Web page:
My other panel presentation was Feedback loops and formal systems where I talked about UML and OWL after touching on contrast between symbolic approaches like the Semantic Web and statistical approaches like pagerank. Folksonomies are an interesting mixture of both, I suppose. Alistair took me to task for being sloppy with the term "chaotic system"; he's quiet right that complex system is the more appropriate description of the Web.

The TAG discussion of that session started with jokes about how formal systems is soporific enough without putting it right after a big French lunch. TimBL mentioned the scheme denotational semantics, and TV said that Jonathan Rees is now at Creative Commons. News to me. I spent many, many hours poring over his scheme48 code a few years back. I don't think I knew where the name came from until today: Within 48 hours we had designed and implemented a working Scheme, including read, write, byte code compiler, byte code interpreter, garbage collector, and initialization logic.

The SemWeb IG meeting on Thursday was full of fun lightning talks and cool hacks. I led a GRDDL discussion that went well, I think. The SPARQL calendar demo rocked. Great last-minute coding, Lee and Elias!

There and back again

On the return leg of my itinerary, the captain announced the cruising altitude, as usual, and then added ... which means you'll spend most of today 6 miles above the earth.

My travel checklist worked pretty well, with a few exceptions. The postcard thing isn't a habit yet. I forgot a paperback book; that was OK since I slept quite a bit on the way over and I got into the coding zone on the way back more about that later, I hope.

Other Reflections

See also reflections by:

... and stay tuned for something from

See also: Flickr photo group, NCE bookmarks

Toward Semantic Web data from Wikipedia

Submitted by connolly on Tue, 2006-03-07 17:23. :: | | |

When I heard about Wikimania 2006 in August in Boston, I put it on my travel schedule, at least tentatively.

Then I had an idea...

Wikipedia:Infobox where the data lives in wikipedia. sparql, anyone? or grddl?

my bookmarks, 2006-02-16

Then I put the idea in a wishlist slide in my presentation on microformats and GRDDL at the W3C technical plenary last week.

The next day, in the SemWeb IG meeting, I met Markus Krötzsch and at lunch I learned he's working on Semantic MediaWiki, a project to do just what I'm hoping for. From our discussion, I think this could work out really well.

For reference, he's 3rd from the left in a photo from wikimania 2005.

I use wikipedia quite regularly to look up airport codes, latitutes, longitudes, lists of postal codes, and the like; boy would I love to have it all in RDF... maybe using GRDDL on the individual pages, maybe a SPARQL interface from their DB... maybe both.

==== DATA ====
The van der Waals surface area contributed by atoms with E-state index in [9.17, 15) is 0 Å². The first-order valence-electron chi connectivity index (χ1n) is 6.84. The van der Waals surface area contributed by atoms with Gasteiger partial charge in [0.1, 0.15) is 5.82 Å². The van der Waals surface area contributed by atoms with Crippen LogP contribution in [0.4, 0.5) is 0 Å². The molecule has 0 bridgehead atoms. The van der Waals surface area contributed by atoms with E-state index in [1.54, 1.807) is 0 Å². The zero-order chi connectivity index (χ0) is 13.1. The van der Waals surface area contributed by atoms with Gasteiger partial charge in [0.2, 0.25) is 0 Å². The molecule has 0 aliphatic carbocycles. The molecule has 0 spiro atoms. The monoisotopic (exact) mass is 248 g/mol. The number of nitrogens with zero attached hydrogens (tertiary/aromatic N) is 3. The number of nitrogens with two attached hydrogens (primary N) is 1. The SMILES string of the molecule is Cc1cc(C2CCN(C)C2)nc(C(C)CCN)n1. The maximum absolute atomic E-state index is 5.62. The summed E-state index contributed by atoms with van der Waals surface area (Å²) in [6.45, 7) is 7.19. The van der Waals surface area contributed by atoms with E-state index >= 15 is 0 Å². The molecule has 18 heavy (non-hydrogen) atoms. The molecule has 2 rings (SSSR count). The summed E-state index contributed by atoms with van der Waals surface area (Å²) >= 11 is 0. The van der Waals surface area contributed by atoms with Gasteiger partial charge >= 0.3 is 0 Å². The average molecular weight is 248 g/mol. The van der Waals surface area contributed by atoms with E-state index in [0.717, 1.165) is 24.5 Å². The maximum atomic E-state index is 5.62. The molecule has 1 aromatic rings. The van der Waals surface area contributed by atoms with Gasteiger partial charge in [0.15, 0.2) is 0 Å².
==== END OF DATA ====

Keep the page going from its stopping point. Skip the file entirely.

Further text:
Hmm... the RDF export of their San Diego demo page seems to conflate pages with topics of pages. I guess I should file a bug.

Investigating logical reflection, constructive proof, and explicit provability

Submitted by connolly on Thu, 2006-02-16 02:38. :: |

Prompted by a question about RDF schemas for dollars, gallons, and other units, I found myself looking into SUMO again.

The SUMO/wordnet mappings are great, and the SUMO time concepts are backed by a nice KIF formalization of Allen's work, but it's overly constrained; I prefer the cyc style where the before and after relations apply to conferences and events, without indirection via time intervals.

But what got me really thinking was the way holdsDuring takes formulas as arguments, despite the claim that SUMO is written in SUO-KIF, which has pretty traditional first-order syntax and semantics. I eventually found this addressed explicitly:

... SUMO does include a number of predicates that take formulae as arguments, such as holdsDuring, believes, and KappaFn. In Sigma, we also perform a number of "tricks" which allow the user to state things which appears to be higher order, but which are in fact first order and have a simple syntactic transformation to standard first order form.

How does SUMO employ higher order logic? in the Ontology Portal FAQ, March 2005

I'm curious about how variables are handled in these tricks. The code is all there, and I downloaded it, but I didn't get very far.

I actually don't think first-order semantics are the best fit for the Semantic Web, where formulas refer to documents and the formulas they contain; reflection is a key mechanism, and prohibiting loops is unscalable. I think constructive proof is a much better way to think about proofs in N3.

I discovered Artemov's explicit provability stuff a while ago; my notes date from September 2003: